Indications for Custom Scleral Lenses & Prosthetic Scleral Devices

Irregular Corneal Conditions:

Corneal Ectasia: These are diseases characterized by weak and thin corneal tissue resulting in an irregular cornea shape. Examples include conditions such as keratoconus, keratoglobus, pellucid marginal degeneration, and corneal ectasia after surgery.

Post-Keratoplasty: A keratoplasty is also known as a corneal transplant. These surgeries are used when the cornea is severely scarred or have extremely advanced disease. They can involve the replacement of all or select layers and areas of the cornea. After transplantation the cornea is smoother and clearer but irregularities still exist. Examples include penetrating keratoplasty (PK), deep anterior lamellar keratoplasty (DALK), corneal tectonic grafts (patch grafts), and epikeratophakia.

Post-Corneal Surgery: In very rare cases, after a corneal procedure to reshape the cornea, the corneal surface may become irregular in shape. Examples include after laser assisted in situ keratomileusis (LASIK), photorefractive keratectomy (PRK), radial keratotomy (RK),  or intracorneal ring segment (Intacs, Keraring, MyoRing, Ferrara Ring).

Corneal Opacity: A corneal opacity is a scar in the cornea. Scars may result in an irregular corneal surface and can occur after trauma, infection, or advanced ectasia. 

Corneal Dystrophies: These are genetic, often progressive, conditions where abnormal tissue often accumulates in the cornea. Anterior and stromal dystrophies such as lattice, granular, Meesmann, Cogan, and Reis-Bucklers dystrophies may result in an irregular corneal shape.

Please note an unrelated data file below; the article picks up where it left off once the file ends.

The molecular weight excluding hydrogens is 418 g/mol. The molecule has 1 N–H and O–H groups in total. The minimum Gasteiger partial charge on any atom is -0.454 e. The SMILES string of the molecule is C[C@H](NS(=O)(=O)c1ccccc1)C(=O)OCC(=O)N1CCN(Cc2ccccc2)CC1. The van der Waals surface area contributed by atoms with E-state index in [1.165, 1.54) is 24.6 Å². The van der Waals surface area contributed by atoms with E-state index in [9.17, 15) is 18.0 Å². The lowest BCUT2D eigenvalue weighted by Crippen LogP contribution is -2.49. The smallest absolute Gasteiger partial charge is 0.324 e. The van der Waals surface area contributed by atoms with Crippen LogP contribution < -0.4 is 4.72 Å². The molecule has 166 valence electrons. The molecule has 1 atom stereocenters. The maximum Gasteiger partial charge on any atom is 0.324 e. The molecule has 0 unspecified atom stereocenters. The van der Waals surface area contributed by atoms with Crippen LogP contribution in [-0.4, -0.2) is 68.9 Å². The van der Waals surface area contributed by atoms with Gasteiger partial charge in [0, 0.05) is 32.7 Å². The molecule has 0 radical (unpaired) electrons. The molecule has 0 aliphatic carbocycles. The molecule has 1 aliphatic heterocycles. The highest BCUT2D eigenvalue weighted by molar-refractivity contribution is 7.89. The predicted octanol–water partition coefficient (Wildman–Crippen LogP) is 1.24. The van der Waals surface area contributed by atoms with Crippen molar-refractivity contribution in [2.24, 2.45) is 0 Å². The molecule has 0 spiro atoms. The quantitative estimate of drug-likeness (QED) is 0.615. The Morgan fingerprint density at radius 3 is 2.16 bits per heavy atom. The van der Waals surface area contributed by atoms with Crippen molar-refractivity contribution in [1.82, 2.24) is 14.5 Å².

Corneal Degenerations: These conditions cause deterioration and sometimes impair function of the peripheral cornea tissue. Examples include Salzmann’s nodular degeneration and Terrien’s marginal degeneration

Ocular Surface Diseases:

Ocular Surface Disease: These diseases are generally caused by problems with inflammation on the eye surface. This can result from ocular chronic graft versus host disease (GVHD), after radiation therapy, Sjogren’s syndrome, rheumatoid arthritis, or dry eye induced by autoimmune or other diseases which attack the lubrication secreting glands of the eye.

Limbal Stem Cell Deficiency: Generally caused by intense immune system reactions or burns, these conditions may result in severe scarring to ocular membranes and damage cells responsible for corneal healing. Scarring of eye tissues result in mechanical or friction damage. Conditions such as Stevens–Johnson syndrome (SJS),  ocular cicatricial pemphigoid, mucous membrane pemphigoid, chemical or thermal burn injuries are the cause.

Neurotrophic Keratitis: Reduced corneal nerve function resulting in a lack of corneal sensation. This can lead to corneal damage and poor healing.  This can happen with or after conditions such as herpes zoster (shingles), herpes simplex (ocular herpes), familial dysautonomia, trigeminal nerve dysfunction which may lead to persistent epithelial defects (PED) or corneal wounds that don’t heal.

Exposure Keratitis: This type of ocular surface disease is caused when an eye can not completely close. This exposure causes severe localized dryness which leads to the breakdown of the cornea and ocular surface tissue. This can happen after surgery (after blepharoplasty or lid repair), lagophthalmos, anatomic lid malposition, paralytic exposure (after stroke or intracranial surgery), or acoustic neuroma.